a journal of modern society & culture

Still on the Road

Although I faithfully followed the bardic path for more than 40 years, I waited a long time to hit the road as a poet.  There were so many other things to do along the way, and I did them all. I had directed the Detroit Artists Workshop, the Allied Artists Association, Jazz Research Institute and Detroit Jazz Center. I managed the MC-5, Mitch Ryder & Detroit and other bands. I produced dance concerts at the Grande Ballroom, free concerts in the parks, the Ann Arbor Blues & Jazz Festivals, and countless left-wing benefits, community cultural events, jazz concerts and poetry readings. I’ve booked bands, done publicity for nightclubs, bars and concert halls, developed programs, written grants and raised funds for jazz artists and community arts organizations, and produced records by artists from the MC-5, Little Sonny and Deacon John to Sun Ra, Victoria Spivey and Roosevelt Sykes.

I wrote about jazz and blues, rock & roll and poetry for publications ranging from obscure local papers to downbeat and Playboy magazine. I published poetry books and journals, edited underground newspapers, arts quarterlies and blues magazines, and written liner notes for albums by Louis Armstrong, the Art Ensemble of Chicago and Harold Melvin & the Blue Notes, Johnny Adams, the Wild Magnolias and the Re-Birth Brass Band. As a political activist I fought the marijuana laws through Detroit LEMAR, the Amorphia organization and a five-year struggle in the courts of Michigan cost me two and a half years in prison before I won my case. I was chairman of the White Panther Party and its successor, the Rainbow Peoples Party, battling Richard M. Nixon and his goons. It was my court case challenging Nixon’s “national security” wiretap program that produced the Supreme Court decision that warrantless wiretaps would no longer be allowed.

Suffice to say that I’ve enjoyed a productive life in the arts and community affairs for more than four decades – and helped raise four terrific daughters in the process. But as a poet, setting my verses to music and performing them with jazz musicians and blues guitarists, it was always my intention to take my show on the road. What performing I did until then was done mostly for fun, and I was well beyond my 50th year when my first album, Full Moon Night, was released in the mid-1990s. I finally realized my lifelong dream of hearing my verses and musical arrangements realized to perfection by a sympathetic team of serious players, cleanly recorded in the heat and clarity of public performance.

Since 1995 I’ve criss-crossed the United States and western Europe, working through a vast network of old friends and new comrades to assemble bands and book myself into funky nightclubs, blues bars, art galleries, coffeehouses, churches, cultural centers, college auditoriums and music and poetry festivals coast to coast to coast. Living in New Orleans I collaborated with great musicians: Earl Turbinton, Johnny Vidacovich, Willie Metcalf and Walter “Wolfman” Washington; guesting with the groups of Michael Ray, the Radiators, Rockin’ Jake, Stavin’ Chain, New Orleans Juice, Brotherhood of Groove and the Jazz Vipers. And doing special projects with Mark Bingham, James Andrews, Tuba Fats, the Forgotten Souls Brass Band and others. I formed my own band of Blues Scholars and we played all over town, from Margaritaville and the Mermaid Lounge to JazzFest and the House of Blues.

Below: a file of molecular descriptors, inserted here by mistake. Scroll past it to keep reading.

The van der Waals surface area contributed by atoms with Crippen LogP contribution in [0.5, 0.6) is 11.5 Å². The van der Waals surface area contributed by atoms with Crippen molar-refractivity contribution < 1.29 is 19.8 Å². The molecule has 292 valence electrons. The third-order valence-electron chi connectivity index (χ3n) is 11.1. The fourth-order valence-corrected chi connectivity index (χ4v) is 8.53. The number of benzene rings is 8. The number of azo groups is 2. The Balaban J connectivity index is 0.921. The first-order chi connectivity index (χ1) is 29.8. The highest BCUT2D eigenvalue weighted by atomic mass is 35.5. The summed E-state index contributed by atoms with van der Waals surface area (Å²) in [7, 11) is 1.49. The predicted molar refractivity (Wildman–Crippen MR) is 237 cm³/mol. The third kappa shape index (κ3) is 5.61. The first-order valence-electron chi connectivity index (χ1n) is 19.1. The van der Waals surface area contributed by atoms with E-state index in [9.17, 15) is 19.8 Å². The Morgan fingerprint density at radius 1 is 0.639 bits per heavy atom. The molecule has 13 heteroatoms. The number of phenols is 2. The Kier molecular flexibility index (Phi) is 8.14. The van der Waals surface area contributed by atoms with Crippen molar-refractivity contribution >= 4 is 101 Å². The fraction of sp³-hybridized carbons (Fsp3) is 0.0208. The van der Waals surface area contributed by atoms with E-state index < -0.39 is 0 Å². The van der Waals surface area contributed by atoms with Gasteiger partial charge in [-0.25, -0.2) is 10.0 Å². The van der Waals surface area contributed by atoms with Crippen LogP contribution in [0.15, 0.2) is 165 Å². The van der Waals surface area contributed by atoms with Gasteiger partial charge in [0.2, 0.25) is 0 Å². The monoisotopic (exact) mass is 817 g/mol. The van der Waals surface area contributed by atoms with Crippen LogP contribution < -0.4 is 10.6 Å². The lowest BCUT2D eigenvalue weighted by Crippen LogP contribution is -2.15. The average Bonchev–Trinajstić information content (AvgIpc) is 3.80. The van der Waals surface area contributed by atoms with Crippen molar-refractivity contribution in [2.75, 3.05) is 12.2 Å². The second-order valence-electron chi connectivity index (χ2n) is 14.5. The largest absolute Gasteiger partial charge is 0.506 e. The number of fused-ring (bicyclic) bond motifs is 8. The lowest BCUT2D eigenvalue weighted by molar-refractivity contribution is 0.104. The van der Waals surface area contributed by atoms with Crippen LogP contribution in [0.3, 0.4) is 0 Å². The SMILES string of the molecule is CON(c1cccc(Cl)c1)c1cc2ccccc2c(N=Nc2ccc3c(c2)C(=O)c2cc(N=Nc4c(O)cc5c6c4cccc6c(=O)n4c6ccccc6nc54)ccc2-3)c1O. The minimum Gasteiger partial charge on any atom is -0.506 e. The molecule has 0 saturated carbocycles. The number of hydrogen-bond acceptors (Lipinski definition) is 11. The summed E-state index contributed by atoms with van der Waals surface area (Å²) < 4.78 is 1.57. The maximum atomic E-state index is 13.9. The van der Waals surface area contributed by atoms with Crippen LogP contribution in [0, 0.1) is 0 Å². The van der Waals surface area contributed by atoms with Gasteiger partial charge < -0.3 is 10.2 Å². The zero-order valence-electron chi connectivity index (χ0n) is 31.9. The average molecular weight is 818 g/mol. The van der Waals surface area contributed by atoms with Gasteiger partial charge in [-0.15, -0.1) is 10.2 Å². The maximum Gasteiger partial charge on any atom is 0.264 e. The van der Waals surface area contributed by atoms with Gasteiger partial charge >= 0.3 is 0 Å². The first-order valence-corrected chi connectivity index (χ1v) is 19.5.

There’s not much money in the poetry racket so I generally travel by myself, hooking up with musicians wherever I go. The cast is always changing and the music changes with them, so my texts stay fresh because they sound different every night. Plus I play with a thrilling array of great musical friends and make new connections, and that adds a level of excitement that’s hard to beat. The particular kaleidoscope of music encountered from night to night is the high point of every tour, and the changing sound of my poems helps keep things interesting. When one proposes “An Evening of Music & Verse,” few people have any idea of what they’re going to hear anyway. On top of the music, the other great thing about the bardic path is the community of people who light up the way and see to the poet’s modest needs. These are the people who pick me up at the train station and take me to the airport, bring me into their homes, put me up in their spare bedroom or let me sleep on their couch, feed me and get me high. They help set up gigs, drive me there, introduce me to all the cool people, take me to dinner afterwards and see to my recreational needs.

They’re the amazingly sweetest of friends. They’re also fellow artists and journalists and educators and broadcasters and producers, and their lives pulsate within the nexus of creative activity and social consciousness in the places they live. They’re always making things happen, and they know what’s going on around them as well. I bring news from mutual friends and other scenes around the country and take their stories and concerns along with me to the next stop on the trail. All this activity takes place well beneath the radar of the entertainment industry, in locations only people like ourselves know about, involving music the likes of which is rarely heard on the radio today, never seen on TV or even noticed by the daily press. It’s produced in profusion and joyously shared by people who live and work in obscure neighborhoods and deconstructed urban communities which are shunned by mainstream America and the mass media—important outposts of the vast teeming world that throbs with heat and turmoil underneath the surface of American society and remains unseen and unrecognized by the world of the squares.

We used to call it the underground because we were so far down out of sight that they couldn’t even see us. And as mainstream culture narrows and tightens the boundaries of what kind of life is acceptable in this country, the underground world grows in size and scope. There’s the underworld of the endless African-American ghetto that extends from city to city across the country. There’s the underworld of deviant sexual behavior, the underworld of social protest against the multinational corporations and the complicit government, and the underworld of drug users. There’s also the underworld of outlaw music—punk rockers and garage bands, blues quintets and jazz wailers and wild improvisors, jam bands and funk groups, reggae outfits and folk singers and hammered dulcimer players who are making music in their communities or roaming the country, playing for little pockets of people who are aware they exist from seeing their names in the one little weekly paper there that chronicles their passages. They put out their own records and CDs and T-shirts at their gigs, get out their own publications and manage to survive and spread their message, as I do, by virtue of the kindness and generosity of comrades and friends.